Having survived and prospered in a tumultuous season, Grobbelaar would be Liverpool’s undisputed first-choice goalkeeper for the next 10 years, until the arrival of David James gave him competition from the dawning of the Premier League – a rivalry in which both were also contending with Mike Hooper.
In a career that fluctuated, another league title and League Cup was won in 1982/83, offset by Grobbelaar being at fault for Liverpool’s European Cup exit, before greater consistency came in the treble-winning season of 1983/84.
A downturn in form followed in 1984/85, but then Grobbelaar hit his purple patch between 1985/86 and 1989/90 under Dalglish. His form elevated to such an extent that the FA explored all avenues possible to make him eligible for the England national team, to no bureaucratic avail.
Still, the club honours rolled in, with more league titles and more FA Cups.
Six league titles, three FA Cups, three League Cups and one European Cup, Grobbelaar was tough to stomach for some Liverpool supporters – those who had become so accustomed to Clemence and those who remain suspicious of events beyond his time at Anfield.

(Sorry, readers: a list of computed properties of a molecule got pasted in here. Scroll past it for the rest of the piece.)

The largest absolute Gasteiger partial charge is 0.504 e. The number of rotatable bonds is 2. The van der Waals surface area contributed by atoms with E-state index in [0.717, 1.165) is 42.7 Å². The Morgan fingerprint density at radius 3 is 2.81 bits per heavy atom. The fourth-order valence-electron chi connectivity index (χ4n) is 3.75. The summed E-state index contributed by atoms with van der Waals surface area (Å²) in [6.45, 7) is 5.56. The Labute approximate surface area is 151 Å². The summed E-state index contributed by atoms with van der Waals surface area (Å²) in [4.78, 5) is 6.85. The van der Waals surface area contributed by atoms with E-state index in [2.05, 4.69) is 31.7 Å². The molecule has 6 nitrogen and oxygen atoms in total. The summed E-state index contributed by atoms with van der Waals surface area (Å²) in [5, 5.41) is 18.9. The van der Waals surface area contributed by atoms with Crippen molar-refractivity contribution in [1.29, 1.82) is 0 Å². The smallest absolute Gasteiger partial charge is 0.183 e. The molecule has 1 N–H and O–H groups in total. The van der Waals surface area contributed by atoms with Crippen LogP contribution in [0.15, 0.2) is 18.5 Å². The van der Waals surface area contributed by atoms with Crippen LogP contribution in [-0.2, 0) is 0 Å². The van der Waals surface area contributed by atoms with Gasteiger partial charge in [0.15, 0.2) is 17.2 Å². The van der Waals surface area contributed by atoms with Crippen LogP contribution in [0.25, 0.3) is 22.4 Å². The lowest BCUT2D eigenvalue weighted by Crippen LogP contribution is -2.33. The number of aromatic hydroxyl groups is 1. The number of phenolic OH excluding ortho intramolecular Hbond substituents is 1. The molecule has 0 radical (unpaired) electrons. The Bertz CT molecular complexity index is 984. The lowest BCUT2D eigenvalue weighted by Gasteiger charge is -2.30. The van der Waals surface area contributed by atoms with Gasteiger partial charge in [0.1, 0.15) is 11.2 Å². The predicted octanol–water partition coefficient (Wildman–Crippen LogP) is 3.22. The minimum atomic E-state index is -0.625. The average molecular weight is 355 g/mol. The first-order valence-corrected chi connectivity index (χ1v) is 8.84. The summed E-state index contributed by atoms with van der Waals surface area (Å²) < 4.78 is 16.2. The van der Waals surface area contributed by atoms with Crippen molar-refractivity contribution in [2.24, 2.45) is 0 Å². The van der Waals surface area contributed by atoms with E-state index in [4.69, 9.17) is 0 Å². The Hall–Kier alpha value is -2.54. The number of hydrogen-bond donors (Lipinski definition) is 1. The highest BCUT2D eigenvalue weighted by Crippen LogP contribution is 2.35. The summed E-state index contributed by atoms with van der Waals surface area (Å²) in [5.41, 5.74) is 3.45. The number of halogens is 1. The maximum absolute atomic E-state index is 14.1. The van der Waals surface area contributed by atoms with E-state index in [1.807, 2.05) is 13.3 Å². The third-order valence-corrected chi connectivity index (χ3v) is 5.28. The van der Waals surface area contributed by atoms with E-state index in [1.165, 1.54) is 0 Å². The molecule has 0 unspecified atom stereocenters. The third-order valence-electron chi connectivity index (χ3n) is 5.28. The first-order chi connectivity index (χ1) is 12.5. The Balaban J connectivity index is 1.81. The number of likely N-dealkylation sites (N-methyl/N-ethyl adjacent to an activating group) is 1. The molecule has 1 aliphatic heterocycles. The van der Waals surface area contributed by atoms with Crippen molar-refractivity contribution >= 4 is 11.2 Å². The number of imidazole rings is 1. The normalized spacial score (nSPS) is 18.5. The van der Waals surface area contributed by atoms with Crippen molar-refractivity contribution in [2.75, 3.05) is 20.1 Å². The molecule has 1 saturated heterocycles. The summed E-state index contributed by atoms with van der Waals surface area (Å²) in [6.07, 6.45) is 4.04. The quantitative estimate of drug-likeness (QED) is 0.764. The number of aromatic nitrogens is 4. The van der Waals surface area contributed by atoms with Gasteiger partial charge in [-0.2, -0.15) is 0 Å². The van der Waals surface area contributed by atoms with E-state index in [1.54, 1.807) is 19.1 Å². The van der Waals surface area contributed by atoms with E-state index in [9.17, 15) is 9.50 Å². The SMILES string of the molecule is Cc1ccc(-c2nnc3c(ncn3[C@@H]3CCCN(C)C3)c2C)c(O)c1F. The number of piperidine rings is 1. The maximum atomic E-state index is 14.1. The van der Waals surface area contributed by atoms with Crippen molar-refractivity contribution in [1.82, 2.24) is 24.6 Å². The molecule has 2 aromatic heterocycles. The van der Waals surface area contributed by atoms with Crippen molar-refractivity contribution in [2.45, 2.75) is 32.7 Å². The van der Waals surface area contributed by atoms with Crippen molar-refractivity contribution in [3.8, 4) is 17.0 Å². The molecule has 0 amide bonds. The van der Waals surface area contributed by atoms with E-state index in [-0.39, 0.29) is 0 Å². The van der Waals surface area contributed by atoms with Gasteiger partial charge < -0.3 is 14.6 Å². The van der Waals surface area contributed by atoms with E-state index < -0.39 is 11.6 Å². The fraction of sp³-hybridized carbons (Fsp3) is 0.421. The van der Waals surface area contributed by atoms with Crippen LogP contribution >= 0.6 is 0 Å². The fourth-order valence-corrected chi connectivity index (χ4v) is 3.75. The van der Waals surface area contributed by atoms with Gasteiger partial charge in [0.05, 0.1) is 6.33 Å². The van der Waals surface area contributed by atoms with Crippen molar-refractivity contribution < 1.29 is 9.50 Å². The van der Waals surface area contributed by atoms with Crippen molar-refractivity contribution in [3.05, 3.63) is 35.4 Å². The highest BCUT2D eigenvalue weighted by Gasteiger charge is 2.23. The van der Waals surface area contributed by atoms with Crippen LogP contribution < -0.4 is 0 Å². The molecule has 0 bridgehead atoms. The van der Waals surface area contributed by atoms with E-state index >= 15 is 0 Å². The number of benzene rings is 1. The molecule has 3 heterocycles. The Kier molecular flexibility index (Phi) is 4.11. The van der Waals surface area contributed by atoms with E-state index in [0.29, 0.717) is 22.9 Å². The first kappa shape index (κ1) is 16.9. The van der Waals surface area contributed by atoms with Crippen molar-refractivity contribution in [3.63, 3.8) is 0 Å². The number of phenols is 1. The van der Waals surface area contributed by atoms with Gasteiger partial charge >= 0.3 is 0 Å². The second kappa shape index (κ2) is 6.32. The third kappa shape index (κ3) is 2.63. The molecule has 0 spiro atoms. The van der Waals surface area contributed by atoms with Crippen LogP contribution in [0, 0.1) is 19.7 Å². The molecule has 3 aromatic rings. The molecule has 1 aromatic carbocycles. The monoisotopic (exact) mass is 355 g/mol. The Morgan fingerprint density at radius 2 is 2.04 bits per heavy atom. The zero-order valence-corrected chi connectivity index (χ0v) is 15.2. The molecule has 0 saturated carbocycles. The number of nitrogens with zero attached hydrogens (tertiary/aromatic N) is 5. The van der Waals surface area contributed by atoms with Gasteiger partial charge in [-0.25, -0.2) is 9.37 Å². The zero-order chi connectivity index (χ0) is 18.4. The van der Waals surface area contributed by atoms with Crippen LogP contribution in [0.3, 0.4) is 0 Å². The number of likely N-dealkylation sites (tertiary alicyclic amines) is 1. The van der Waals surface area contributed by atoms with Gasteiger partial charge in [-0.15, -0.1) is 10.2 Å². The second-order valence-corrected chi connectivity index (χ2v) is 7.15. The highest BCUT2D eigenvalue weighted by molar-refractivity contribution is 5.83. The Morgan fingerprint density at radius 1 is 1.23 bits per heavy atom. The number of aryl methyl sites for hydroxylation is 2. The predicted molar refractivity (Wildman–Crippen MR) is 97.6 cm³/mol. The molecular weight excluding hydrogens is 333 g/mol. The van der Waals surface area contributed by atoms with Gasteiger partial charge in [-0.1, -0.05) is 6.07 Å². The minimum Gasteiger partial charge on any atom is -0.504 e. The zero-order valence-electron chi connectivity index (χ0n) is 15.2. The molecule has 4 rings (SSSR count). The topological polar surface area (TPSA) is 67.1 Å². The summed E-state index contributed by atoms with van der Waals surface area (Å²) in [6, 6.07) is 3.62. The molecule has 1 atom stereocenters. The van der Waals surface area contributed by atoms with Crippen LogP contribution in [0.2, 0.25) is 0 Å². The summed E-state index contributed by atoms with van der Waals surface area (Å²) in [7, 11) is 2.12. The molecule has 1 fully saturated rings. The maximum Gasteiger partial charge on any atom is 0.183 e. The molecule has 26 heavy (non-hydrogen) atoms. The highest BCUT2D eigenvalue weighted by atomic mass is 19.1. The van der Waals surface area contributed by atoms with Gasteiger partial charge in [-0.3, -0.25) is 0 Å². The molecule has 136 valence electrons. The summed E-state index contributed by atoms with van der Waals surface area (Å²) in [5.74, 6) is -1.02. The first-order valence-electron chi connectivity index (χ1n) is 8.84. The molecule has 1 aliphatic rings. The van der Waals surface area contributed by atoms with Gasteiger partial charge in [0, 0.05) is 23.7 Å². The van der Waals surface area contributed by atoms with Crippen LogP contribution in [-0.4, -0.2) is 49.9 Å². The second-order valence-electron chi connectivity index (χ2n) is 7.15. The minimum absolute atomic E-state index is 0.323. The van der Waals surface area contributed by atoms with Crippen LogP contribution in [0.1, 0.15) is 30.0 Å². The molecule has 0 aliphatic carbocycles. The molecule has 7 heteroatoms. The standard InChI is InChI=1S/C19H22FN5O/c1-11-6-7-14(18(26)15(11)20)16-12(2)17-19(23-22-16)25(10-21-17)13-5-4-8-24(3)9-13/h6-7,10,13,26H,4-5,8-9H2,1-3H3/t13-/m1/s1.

Yet no goalkeeper wins those levels of honours without possessing a massive degree of talent; arguably, the Liverpool of the 1980s would not attain the amount of success they did without Grobbelaar as their goalkeeper.
A man capable of a healthy degree of perspective due to his experiences in the Rhodesian Bush War, he was a humble supporter of those who grieved their loved ones at Hillsborough, and openly considered his future in the game in the wake of Heysel.
The undeniable recall image of Grobbelaar tends to be his contributions to the 1984 European Cup final penalty shootout, where he unnerved World Cup-winning superstars in order to pave the way for Alan Kennedy to be the hero of the hour.
There are so many alternative layers to Grobbelaar, however: a man of which 100 articles could be written and still there never to be a shortage of alternative approaches to be taken for the 101st.
When Grobbelaar springs to mind for me, though, I’m always taken back to the 1986 FA Cup final, and the game that seemed to perfectly encapsulate the two extremes of the man. The good, the bad and the ugly.